Do Your Surroundings Define Your Guitar

It may sound farfetched but does where we live affect our guitar choices? I hope to find out.

logo
Ultimate Guitar
0

When you say the word "guitar" what comes to mind? Take a second now and think....

What did you think? Somethng along the lines of strings, music, rock and roll, head-banging etc? I bet one word that didn't come to mind was psychology. No you haven't misread that, psychology. From my minor research I believe I may have learnt how guitar trends are affected by location.

Now I may have studied psychology in high school but I'm no scientist (in fact I only just passed my final psychology exam!) but I have noticed a trend in guitars. I work in a guitar shop and from my own examinations and consulting with various guitar shops, it seems that where you live defines the type of guitar you buy. Now of course, immediate location will affect this; you won't see someone from a poor neighborhood buying a $3,500 Fender or someone in the middle of nowhere buying an elaborate custom guitar. However I'm referring to suburbs.

My theory started at school. I went to a private school and sitting in music class on my first day I noticed that all the guitarists were holding expensive guitars. I saw a Martin, a Gibson and at least two Fenders and not a single cheap guitar was in sight. Of course at this stage I did not realise or care about guitar trends, its only now at the shop that it really interests me. The obvious results (such as people in the country buying acoustics and people in rock bands buying electrics etc) were not entirely useful in my research but I did discover quite a bit.

My results are still very basic but this is what I can figure out:

The "Approx" results are estimations gathered from various guitar store owners.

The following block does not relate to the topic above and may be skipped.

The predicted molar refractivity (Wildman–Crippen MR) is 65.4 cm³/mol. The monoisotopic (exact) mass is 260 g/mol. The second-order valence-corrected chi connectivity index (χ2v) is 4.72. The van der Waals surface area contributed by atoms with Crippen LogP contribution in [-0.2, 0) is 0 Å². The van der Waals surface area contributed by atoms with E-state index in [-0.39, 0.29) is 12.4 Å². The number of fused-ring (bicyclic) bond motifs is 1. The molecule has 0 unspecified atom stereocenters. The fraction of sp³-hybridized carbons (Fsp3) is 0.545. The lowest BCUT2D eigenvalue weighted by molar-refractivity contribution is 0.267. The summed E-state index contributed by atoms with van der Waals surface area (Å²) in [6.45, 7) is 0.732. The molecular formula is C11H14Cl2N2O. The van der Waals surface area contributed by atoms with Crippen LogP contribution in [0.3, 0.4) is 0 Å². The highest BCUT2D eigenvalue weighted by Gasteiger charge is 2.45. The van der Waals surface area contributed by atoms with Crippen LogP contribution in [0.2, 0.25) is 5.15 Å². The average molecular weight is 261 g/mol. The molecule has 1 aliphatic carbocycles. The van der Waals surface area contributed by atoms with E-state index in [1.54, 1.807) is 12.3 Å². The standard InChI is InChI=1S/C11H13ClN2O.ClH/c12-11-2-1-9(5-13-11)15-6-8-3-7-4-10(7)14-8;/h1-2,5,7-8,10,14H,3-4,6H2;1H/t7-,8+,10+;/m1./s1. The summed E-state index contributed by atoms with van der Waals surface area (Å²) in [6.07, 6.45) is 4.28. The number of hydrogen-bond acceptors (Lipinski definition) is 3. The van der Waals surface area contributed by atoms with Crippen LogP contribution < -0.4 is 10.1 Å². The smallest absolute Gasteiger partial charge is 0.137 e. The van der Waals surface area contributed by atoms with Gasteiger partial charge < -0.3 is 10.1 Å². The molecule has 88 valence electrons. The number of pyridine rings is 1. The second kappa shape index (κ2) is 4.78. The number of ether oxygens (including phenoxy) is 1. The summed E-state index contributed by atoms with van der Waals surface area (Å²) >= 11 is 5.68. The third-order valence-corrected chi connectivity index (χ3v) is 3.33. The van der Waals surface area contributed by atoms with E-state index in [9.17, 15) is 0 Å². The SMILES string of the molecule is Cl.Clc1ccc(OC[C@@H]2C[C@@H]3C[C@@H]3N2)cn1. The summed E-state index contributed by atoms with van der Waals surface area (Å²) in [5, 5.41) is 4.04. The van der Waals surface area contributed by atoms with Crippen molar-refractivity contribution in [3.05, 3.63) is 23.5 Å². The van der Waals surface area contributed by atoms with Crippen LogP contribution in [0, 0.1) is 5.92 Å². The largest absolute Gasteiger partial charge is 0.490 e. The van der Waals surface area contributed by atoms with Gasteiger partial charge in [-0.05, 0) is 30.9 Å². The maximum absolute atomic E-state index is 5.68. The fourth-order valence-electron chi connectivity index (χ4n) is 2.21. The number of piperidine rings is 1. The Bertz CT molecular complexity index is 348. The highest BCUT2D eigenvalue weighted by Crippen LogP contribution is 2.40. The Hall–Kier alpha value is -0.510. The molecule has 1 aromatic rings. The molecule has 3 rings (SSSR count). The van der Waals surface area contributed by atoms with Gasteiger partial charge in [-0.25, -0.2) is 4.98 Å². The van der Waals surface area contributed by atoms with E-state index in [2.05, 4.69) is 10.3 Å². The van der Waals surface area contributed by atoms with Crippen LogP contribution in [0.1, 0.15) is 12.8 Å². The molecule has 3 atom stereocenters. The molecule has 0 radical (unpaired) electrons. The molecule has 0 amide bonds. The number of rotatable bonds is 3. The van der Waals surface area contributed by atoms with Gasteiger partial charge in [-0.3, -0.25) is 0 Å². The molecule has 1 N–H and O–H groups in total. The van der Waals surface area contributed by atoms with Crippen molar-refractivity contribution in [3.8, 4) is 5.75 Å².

1) (Approx 80%) People in low class suburbs buy rock and heavy metal guitars like BC Rich, Dean, ESP etc. A friend of mine who works at a guitar store in a low-class suburb tells me thats basically all they stock now, he rarely has requests for anything other than metal or rock guitars. He also says he sells very few acoustic guitars.

2) (Approx 85%) People in middle class suburbs tend to buy the big brands like Fender, Gibson, Ibanez, Martin and Taylor etc. I talked to two people who run an instrument repair shop in a middle class suburb and they said that they normally get these guitars in for repairs and little else.

3) (Approx 70%) People in high class suburbs buy unique guitars that are normally replicas of old guitars. These include Danelectro, Airline and Rickenbacker etc. A friend of mine who is a distributer for these guitars tells me few stores stock them outside high class neighborhoods because of the low demand.

Now as I said these results are still basic and may only be relevant to Australia where I live. So I ask you all to help me prove/disprove my theory, in any city around the globe you live. If you work in a music store, have friends in the music industry or have noticed these trends in guitars etc please comment. Once my research is complete I will write an article on the final results. Thank you all :)

20 comments sorted by best / new / date

    HellFury
    I'd say your surroundings do have something to do with your love of music and which genre you like... Most people that grow up in ghettos like Hip-hop (approx), and therefore won't buy any guitar at all... I think it's too narrow to pinpoint the SURROUNDINGS. I'd rather use the word 'culture', which takes your parents, friends, schooling and housing (small house means no probably no drum set) into account.
    AA00P
    You appear to be talking more about sociology than psychology. Also, what you've got is a hypothesis, not a theory. You'll need more than just observational data, too, and better defined parameters/more rigorous methodology. It's an interesting idea nonetheless, and it certainly couldn't hurt to look into it a bit more.
    drx14iskwl
    i think metal guitars would be more popular in australia because hadcore and metalcore are the dominant metal genres here and heaps of kids that play guitar get into those styles
    Kioshi
    All you said is that people who have more money buy more expensive guitars.
    Just1Guitarist
    I'm not sure about this theory. I think that any good musician that tries out an instrument before buying one will make it a point to get the one they want. You're also making a statement about sociology, not psychology. I live a life inbetween low and middle class society, and I won't buy a Gibson 'cause I don't like their tone. I don't care for Fender too much. B.C. Rich is too deep of a tone. I like most Ibanez guitars because their not too lightly toned and not too deep, not because of my social status. Not to sound rude, but this may be why you JUST passed psychology. Thanks for reading.
    seemeel